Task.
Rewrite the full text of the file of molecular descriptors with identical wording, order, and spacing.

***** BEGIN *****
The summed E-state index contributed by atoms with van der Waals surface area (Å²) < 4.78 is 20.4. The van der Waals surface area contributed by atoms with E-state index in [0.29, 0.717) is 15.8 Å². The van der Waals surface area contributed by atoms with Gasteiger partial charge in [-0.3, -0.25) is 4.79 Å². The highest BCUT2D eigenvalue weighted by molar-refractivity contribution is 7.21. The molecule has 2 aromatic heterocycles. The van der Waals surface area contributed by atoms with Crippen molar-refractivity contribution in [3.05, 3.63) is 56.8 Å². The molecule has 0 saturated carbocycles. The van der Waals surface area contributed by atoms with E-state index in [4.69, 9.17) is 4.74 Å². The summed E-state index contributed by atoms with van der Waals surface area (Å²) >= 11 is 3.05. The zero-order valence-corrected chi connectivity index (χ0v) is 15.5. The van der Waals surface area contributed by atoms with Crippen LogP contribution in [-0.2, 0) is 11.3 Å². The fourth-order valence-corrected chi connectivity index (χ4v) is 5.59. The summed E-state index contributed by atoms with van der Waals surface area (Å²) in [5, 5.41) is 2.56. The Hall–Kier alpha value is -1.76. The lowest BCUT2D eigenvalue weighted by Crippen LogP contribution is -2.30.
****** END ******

The summed E-state index contributed by atoms with van der Waals surface area (Å²) < 4.78 is 20.4. The van der Waals surface area contributed by atoms with E-state index in [0.29, 0.717) is 15.8 Å². The van der Waals surface area contributed by atoms with Gasteiger partial charge in [-0.3, -0.25) is 4.79 Å². The highest BCUT2D eigenvalue weighted by molar-refractivity contribution is 7.21. The molecule has 2 aromatic heterocycles. The van der Waals surface area contributed by atoms with Crippen molar-refractivity contribution in [3.05, 3.63) is 56.8 Å². The molecule has 0 saturated carbocycles. The van der Waals surface area contributed by atoms with E-state index in [4.69, 9.17) is 4.74 Å². The summed E-state index contributed by atoms with van der Waals surface area (Å²) >= 11 is 3.05. The zero-order valence-corrected chi connectivity index (χ0v) is 15.5. The van der Waals surface area contributed by atoms with Crippen LogP contribution in [-0.2, 0) is 11.3 Å². The fourth-order valence-corrected chi connectivity index (χ4v) is 5.59. The summed E-state index contributed by atoms with van der Waals surface area (Å²) in [5, 5.41) is 2.56. The Hall–Kier alpha value is -1.76. The lowest BCUT2D eigenvalue weighted by Crippen LogP contribution is -2.30.